how the process of lesson observation can be optimized to provide support for principals or others, with or without a professional mathematics background, in identifying the key aspects of a mathematics lesson, and providing feedback that will help teachers support the development of students’ understanding of the mathematics.
Principals, central office curriculum and instruction leaders in mathematics, and other math leaders.
Collecting the right information, analyzing it and providing feedback are at the heart of evaluating and improving any system. In schools, classrooms are the systems that, together, determine the building’s and to a great extent the district's overall performance. Thus, principals and other district mathematics leaders need to be deliberate and intentional when collecting, analyzing, and using information from classroom observations. They provide the best source of information about what is going on during lessons, but since a classroom is a complex group of interacting human beings, it is not easy to pick out what is most significant. This is particularly true for observers who do not have a deep background in mathematics. Observers may be impressed by a quiet class listening to a teacher explaining a concept, then working an example on the board, followed by the students working a bunch of very similar tasks. Is this good teaching? It may be excellent class management but with limited learning.
When observing lessons to understand how the learning is going, the key focus needs to be on ‘What are the students doing’? Research shows that few listen to the explanation; they focus on the worked examples, knowing that their role is to imitate what the teacher did. This they mostly do well - though for many their scores in a test later show the learning was transitory. Learning has levels of understanding summarized as: imitation, retention, explanation, adaptation, and extension. Robust long-term understanding depends on them all; the first two are not enough. Classroom observation needs to focus on what the students are doing and how teacher practice affects this. Are students asked to explain their reasoning, not just give answers? Are students given opportunities to apply their mathematics in new ways in order to solve a problem, and to persist if it is not immediately clear what to do? These are key mathematical practices set out in the Standards. Valid classroom observation needs to encompass them. This tool enables observers, with a strong math background or not, to develop those observational skills.The tool supports a 90-minute workshop that, first, offers participants an opportunity to reflect on the various reasons for observing lessons, some issues around lesson observations, and how these issues can be tackled. They then learn and use a research-based framework to support them in the task of observing mathematics lessons, analyzing their qualities, and providing useful feedback to the teacher. The workshop tasks include providing feedback on video clips of lessons, discussing how observers decide where to place their attention when observing lessons, and how what is noted can be organized in a coherent way, that will also help them give feedback that will help teachers improve their practice.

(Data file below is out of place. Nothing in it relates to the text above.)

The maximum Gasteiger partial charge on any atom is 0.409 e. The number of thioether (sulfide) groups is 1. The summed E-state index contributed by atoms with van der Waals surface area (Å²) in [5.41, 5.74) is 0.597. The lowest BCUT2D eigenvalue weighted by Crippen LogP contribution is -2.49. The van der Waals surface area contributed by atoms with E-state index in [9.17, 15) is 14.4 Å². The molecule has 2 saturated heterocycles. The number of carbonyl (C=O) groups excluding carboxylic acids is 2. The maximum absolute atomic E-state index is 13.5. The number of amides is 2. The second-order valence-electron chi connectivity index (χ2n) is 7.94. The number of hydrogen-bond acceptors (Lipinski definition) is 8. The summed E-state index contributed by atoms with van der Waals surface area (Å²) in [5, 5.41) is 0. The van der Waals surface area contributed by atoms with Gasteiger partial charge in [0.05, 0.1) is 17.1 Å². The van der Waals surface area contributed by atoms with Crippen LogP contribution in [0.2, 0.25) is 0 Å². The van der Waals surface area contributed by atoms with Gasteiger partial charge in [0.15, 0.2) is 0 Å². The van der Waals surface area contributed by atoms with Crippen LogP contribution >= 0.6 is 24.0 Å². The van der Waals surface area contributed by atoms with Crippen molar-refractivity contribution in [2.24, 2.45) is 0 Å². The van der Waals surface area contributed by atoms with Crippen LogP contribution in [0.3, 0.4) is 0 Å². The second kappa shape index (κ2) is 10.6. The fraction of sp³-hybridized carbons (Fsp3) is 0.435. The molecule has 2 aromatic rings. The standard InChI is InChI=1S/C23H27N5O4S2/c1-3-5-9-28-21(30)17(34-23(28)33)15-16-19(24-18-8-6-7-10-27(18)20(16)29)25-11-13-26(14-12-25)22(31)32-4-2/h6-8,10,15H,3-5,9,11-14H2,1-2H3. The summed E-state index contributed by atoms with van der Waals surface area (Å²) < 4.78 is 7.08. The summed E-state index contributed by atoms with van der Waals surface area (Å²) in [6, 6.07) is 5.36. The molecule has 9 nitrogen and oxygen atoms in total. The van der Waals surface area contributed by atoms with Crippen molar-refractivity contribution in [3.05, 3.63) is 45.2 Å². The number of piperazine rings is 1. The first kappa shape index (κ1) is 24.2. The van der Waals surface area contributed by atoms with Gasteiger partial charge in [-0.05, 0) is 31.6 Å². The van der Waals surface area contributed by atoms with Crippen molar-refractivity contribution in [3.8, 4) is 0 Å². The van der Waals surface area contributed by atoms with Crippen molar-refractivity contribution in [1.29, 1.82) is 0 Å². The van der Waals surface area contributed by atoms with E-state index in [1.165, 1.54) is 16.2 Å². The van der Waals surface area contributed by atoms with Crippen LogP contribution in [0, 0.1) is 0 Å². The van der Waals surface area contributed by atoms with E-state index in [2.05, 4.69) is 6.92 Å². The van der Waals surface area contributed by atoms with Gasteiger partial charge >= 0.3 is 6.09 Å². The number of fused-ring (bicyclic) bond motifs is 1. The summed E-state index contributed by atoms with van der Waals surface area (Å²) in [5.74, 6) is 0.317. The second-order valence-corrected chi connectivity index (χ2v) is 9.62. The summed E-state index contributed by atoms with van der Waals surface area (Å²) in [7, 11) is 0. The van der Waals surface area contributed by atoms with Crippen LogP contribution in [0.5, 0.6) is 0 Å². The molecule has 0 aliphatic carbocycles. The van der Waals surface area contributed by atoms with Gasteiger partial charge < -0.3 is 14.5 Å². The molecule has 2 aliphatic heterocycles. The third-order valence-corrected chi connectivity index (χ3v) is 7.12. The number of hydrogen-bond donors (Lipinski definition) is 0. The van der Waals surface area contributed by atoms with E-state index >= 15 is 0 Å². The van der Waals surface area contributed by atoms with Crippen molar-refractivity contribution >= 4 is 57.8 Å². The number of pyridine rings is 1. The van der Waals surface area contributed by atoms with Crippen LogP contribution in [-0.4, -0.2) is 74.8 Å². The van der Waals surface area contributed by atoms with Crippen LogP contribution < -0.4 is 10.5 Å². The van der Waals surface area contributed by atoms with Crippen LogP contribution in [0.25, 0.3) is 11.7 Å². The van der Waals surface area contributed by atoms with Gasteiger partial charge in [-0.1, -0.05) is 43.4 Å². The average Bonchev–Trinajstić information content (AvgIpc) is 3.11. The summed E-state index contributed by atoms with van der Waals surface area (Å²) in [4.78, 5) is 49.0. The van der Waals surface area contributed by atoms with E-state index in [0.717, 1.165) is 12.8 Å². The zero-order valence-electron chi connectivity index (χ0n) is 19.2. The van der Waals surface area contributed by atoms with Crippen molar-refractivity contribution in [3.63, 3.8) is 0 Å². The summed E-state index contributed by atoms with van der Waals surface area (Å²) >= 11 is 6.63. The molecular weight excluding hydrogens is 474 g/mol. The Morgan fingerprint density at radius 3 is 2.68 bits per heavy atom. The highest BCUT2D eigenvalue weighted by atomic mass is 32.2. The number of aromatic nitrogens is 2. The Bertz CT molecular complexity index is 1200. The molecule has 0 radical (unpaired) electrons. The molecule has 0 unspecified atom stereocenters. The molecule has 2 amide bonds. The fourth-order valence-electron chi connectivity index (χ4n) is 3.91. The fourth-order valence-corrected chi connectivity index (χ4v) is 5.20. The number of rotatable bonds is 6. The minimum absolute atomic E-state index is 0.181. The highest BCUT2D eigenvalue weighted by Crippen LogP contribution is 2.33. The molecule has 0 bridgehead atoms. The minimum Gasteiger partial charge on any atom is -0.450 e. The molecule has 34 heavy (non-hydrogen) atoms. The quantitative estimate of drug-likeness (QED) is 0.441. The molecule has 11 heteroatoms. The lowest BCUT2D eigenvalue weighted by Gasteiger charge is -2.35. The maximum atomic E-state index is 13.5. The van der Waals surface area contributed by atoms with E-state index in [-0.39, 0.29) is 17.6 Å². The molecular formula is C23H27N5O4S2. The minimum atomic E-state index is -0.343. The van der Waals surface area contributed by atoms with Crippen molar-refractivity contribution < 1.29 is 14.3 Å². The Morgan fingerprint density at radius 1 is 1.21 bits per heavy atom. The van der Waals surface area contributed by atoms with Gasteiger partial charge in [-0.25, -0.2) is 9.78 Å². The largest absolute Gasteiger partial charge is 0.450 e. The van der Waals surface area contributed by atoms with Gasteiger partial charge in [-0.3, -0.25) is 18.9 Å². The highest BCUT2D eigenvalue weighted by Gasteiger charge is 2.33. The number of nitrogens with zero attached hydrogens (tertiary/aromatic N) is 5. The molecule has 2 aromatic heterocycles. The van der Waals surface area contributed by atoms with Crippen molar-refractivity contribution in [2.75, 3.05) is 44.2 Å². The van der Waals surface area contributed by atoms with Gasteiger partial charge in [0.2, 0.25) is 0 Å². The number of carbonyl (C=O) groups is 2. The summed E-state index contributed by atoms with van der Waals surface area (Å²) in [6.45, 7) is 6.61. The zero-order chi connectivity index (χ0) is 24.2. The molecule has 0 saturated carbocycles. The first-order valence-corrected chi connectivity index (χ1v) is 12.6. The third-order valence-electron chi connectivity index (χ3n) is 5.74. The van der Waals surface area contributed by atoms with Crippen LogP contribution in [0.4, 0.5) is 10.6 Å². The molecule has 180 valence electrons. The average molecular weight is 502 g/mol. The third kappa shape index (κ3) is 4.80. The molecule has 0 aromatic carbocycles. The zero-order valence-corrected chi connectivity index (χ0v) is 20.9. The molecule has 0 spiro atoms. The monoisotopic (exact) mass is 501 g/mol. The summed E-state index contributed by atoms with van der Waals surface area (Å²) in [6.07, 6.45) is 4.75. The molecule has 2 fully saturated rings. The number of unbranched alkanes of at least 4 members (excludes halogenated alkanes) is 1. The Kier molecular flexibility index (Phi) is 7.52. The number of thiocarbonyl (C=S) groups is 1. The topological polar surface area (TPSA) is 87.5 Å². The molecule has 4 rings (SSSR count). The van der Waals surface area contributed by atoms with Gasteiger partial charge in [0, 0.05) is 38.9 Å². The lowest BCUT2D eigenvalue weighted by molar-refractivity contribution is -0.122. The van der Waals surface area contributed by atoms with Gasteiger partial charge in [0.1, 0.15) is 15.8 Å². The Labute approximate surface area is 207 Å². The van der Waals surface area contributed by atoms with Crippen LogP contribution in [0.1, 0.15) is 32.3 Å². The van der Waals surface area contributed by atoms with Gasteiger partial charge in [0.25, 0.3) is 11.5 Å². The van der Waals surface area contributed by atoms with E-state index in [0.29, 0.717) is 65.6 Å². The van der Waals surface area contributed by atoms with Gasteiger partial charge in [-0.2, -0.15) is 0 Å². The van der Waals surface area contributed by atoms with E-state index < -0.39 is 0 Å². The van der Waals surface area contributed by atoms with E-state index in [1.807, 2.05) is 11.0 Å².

- Observing Classroom Activity
- Introduction to an Observation Framework
- Using the Framework to Look at Two Math Tasks
- Using the Framework to Look at Two Math Lessons
- Comparing the Two Lessons
- The Context of a Lesson Observation
- Where to Go From Here
The Presentation Slides contain three embedded videos that may not play in older versions of Powerpoint. You can view the video online here:
The Geometry Lesson
This is an extract taken from the TIMMS 1995 video study - see: http://www.timssvideo.com/videos/mathematics/United%20States
The Border Tiles Lesson
From Boaler and Humphreys (2005) Connecting Mathematical Ideas: Middle School Video Cases to Support Teaching and Learning
The Context of a Lesson Observation
Phil Daro, lead author of the Common Core standards for Mathematics